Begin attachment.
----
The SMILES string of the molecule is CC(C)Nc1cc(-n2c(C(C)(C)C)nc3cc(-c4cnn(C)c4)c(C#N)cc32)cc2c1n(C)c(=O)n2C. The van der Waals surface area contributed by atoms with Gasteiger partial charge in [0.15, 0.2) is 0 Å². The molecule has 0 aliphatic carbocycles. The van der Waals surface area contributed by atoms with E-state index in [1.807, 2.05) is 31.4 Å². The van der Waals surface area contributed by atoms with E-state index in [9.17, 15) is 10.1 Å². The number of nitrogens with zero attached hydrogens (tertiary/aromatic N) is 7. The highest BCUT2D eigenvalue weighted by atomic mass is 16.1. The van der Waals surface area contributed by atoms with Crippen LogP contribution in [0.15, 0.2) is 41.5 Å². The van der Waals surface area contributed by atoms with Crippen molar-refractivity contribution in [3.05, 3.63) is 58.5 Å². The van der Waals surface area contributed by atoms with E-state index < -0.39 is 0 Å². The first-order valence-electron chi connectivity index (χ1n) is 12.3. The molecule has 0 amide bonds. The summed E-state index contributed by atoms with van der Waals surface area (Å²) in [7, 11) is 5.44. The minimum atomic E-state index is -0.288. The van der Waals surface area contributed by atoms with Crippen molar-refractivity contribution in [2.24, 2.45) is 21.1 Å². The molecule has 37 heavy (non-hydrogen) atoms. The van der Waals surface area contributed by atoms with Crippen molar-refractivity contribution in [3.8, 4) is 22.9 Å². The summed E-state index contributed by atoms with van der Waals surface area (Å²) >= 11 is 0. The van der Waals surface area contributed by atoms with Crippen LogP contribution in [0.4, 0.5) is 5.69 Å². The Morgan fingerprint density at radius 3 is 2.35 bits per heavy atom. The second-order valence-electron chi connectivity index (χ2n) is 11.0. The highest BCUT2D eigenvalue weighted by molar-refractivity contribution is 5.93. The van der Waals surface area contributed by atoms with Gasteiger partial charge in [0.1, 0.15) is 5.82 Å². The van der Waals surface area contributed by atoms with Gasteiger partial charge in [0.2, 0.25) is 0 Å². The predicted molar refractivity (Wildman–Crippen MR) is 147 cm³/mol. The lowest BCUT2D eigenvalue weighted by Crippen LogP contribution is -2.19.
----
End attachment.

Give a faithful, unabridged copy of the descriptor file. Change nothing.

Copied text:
The SMILES string of the molecule is CC(C)Nc1cc(-n2c(C(C)(C)C)nc3cc(-c4cnn(C)c4)c(C#N)cc32)cc2c1n(C)c(=O)n2C. The van der Waals surface area contributed by atoms with Gasteiger partial charge in [0.15, 0.2) is 0 Å². The molecule has 0 aliphatic carbocycles. The van der Waals surface area contributed by atoms with E-state index in [1.807, 2.05) is 31.4 Å². The van der Waals surface area contributed by atoms with E-state index in [9.17, 15) is 10.1 Å². The number of nitrogens with zero attached hydrogens (tertiary/aromatic N) is 7. The highest BCUT2D eigenvalue weighted by atomic mass is 16.1. The van der Waals surface area contributed by atoms with Crippen LogP contribution in [0.15, 0.2) is 41.5 Å². The van der Waals surface area contributed by atoms with Crippen molar-refractivity contribution in [3.05, 3.63) is 58.5 Å². The van der Waals surface area contributed by atoms with E-state index < -0.39 is 0 Å². The first-order valence-electron chi connectivity index (χ1n) is 12.3. The molecule has 0 amide bonds. The summed E-state index contributed by atoms with van der Waals surface area (Å²) in [7, 11) is 5.44. The minimum atomic E-state index is -0.288. The van der Waals surface area contributed by atoms with Crippen molar-refractivity contribution in [2.24, 2.45) is 21.1 Å². The molecule has 37 heavy (non-hydrogen) atoms. The van der Waals surface area contributed by atoms with Crippen molar-refractivity contribution in [3.8, 4) is 22.9 Å². The summed E-state index contributed by atoms with van der Waals surface area (Å²) >= 11 is 0. The van der Waals surface area contributed by atoms with Crippen LogP contribution in [0.4, 0.5) is 5.69 Å². The Morgan fingerprint density at radius 3 is 2.35 bits per heavy atom. The second-order valence-electron chi connectivity index (χ2n) is 11.0. The highest BCUT2D eigenvalue weighted by molar-refractivity contribution is 5.93. The van der Waals surface area contributed by atoms with Gasteiger partial charge in [0.1, 0.15) is 5.82 Å². The van der Waals surface area contributed by atoms with Gasteiger partial charge in [0.2, 0.25) is 0 Å². The predicted molar refractivity (Wildman–Crippen MR) is 147 cm³/mol. The lowest BCUT2D eigenvalue weighted by Crippen LogP contribution is -2.19.